15. The easiest way to think of it is how New Flyer brands the ADL Enviro 200 as a "New Flyer MiDi" in North America. Mind you, that was before NFI acquired ADL, so it's probably only a matter of time before the Enviro 500 starts being branded as a "New Flyer DD45LF"... It was a Yaxing JS6830GHP, to be exact. I think the badging even appeared on the rear of the bus. Unfortunately I don't have any photos to confirm, I would have taken photos of 7130 from every angle when I saw it at the Squamish garage during the 2010 Olympics, but those photos were lost in a hard drive crash several years ago. Perhaps the folks who were with me that day have photos; most of them are active on this board. Out of interest, the literal translation of "Yaxing" from Chinese results in "Asian Star" in English. I have never seen Yaxing buses in Xi Jinping's country branded that way, but I have seen King Long buses branded using the direct English translation "Golden Dragon".
  16. There are at least a couple of dozen new Yaxings for BCT parked at Cullen in Port Kells. Numbers are in the low 4200s. I confirmed 4225, 4226 and 4230. Also, this morning three other Yaxings were spotted driving on Highway 17 near 104th Avenue eastbound. I didn't catch the number on the first one, but the other two were 4456 and 4457. Not sure where they were coming from or where they were headed.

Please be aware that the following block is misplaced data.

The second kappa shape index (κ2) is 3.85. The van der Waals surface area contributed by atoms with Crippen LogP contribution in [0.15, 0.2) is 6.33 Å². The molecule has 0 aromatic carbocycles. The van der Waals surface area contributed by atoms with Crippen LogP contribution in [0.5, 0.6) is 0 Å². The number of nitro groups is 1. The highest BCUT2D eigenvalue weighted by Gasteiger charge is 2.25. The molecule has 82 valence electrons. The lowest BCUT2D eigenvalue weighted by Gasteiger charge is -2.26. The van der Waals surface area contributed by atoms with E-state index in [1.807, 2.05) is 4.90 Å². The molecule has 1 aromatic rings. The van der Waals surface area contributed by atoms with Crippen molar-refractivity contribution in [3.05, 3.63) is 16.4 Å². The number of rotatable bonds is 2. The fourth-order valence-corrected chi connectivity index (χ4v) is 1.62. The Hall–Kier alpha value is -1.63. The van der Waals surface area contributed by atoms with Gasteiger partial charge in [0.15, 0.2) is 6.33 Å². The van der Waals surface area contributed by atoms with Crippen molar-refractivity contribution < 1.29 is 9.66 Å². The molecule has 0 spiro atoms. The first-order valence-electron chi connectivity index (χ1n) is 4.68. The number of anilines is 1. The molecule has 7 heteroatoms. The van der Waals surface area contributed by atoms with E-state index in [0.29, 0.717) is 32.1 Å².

17. Run box said 13. I don't know offhand if it was a tripper though.
  18. I had a chance to try out the new bus simulator at CMBC Training last week. ...it essentially felt like a life-sized, 180-degree surround version of Midtown Madness. Complete with the physics realism. Even the map, "Safety City", bore some similarities to both Chicago and San Francisco! The only thing missing was the "Sleep with the fishes!" message that pops up when you end up in the water. (Don't ask...)
  19. T-Comm announced just after 11 am that a bus bridge was being set up between Columbia and 22nd Street Station. They didn't say why at the time. I don't know how long it was running for though.
  20. Those are known internally as the "Bingo Specials". If I remember right, they're blocks 97, 98 and 99 on the 022 line group.